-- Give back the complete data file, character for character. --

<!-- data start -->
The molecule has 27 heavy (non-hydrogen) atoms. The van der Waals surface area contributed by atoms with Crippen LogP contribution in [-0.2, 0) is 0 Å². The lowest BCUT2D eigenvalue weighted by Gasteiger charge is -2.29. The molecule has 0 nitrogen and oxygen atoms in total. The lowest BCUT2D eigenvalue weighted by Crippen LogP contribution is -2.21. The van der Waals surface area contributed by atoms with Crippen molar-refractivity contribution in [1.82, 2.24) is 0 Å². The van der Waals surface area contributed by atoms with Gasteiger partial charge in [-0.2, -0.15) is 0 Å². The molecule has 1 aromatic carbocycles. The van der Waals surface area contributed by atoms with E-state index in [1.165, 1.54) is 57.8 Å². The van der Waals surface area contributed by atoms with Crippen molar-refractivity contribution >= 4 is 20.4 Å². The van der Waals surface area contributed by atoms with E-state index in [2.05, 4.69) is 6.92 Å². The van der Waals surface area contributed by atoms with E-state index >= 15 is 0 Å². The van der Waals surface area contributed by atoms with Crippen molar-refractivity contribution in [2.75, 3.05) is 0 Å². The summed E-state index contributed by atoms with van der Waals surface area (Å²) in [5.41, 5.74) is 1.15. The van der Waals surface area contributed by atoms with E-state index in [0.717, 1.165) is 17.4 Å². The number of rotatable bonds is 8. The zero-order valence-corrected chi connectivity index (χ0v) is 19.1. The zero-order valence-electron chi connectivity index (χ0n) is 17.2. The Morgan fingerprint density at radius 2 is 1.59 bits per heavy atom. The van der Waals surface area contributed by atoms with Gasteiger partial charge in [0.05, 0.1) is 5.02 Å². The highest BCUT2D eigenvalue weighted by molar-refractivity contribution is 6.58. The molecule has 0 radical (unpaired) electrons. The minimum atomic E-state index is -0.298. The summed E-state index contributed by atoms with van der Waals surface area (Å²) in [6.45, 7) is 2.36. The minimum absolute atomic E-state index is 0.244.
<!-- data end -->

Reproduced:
The molecule has 27 heavy (non-hydrogen) atoms. The van der Waals surface area contributed by atoms with Crippen LogP contribution in [-0.2, 0) is 0 Å². The lowest BCUT2D eigenvalue weighted by Gasteiger charge is -2.29. The molecule has 0 nitrogen and oxygen atoms in total. The lowest BCUT2D eigenvalue weighted by Crippen LogP contribution is -2.21. The van der Waals surface area contributed by atoms with Crippen molar-refractivity contribution in [1.82, 2.24) is 0 Å². The van der Waals surface area contributed by atoms with Gasteiger partial charge in [-0.2, -0.15) is 0 Å². The molecule has 1 aromatic carbocycles. The van der Waals surface area contributed by atoms with E-state index in [1.165, 1.54) is 57.8 Å². The van der Waals surface area contributed by atoms with Crippen molar-refractivity contribution >= 4 is 20.4 Å². The van der Waals surface area contributed by atoms with E-state index in [2.05, 4.69) is 6.92 Å². The van der Waals surface area contributed by atoms with E-state index >= 15 is 0 Å². The van der Waals surface area contributed by atoms with Crippen molar-refractivity contribution in [2.75, 3.05) is 0 Å². The summed E-state index contributed by atoms with van der Waals surface area (Å²) in [5.41, 5.74) is 1.15. The van der Waals surface area contributed by atoms with E-state index in [0.717, 1.165) is 17.4 Å². The number of rotatable bonds is 8. The zero-order valence-corrected chi connectivity index (χ0v) is 19.1. The zero-order valence-electron chi connectivity index (χ0n) is 17.2. The Morgan fingerprint density at radius 2 is 1.59 bits per heavy atom. The van der Waals surface area contributed by atoms with Gasteiger partial charge in [0.05, 0.1) is 5.02 Å². The highest BCUT2D eigenvalue weighted by molar-refractivity contribution is 6.58. The molecule has 0 radical (unpaired) electrons. The minimum atomic E-state index is -0.298. The summed E-state index contributed by atoms with van der Waals surface area (Å²) in [6.45, 7) is 2.36. The minimum absolute atomic E-state index is 0.244.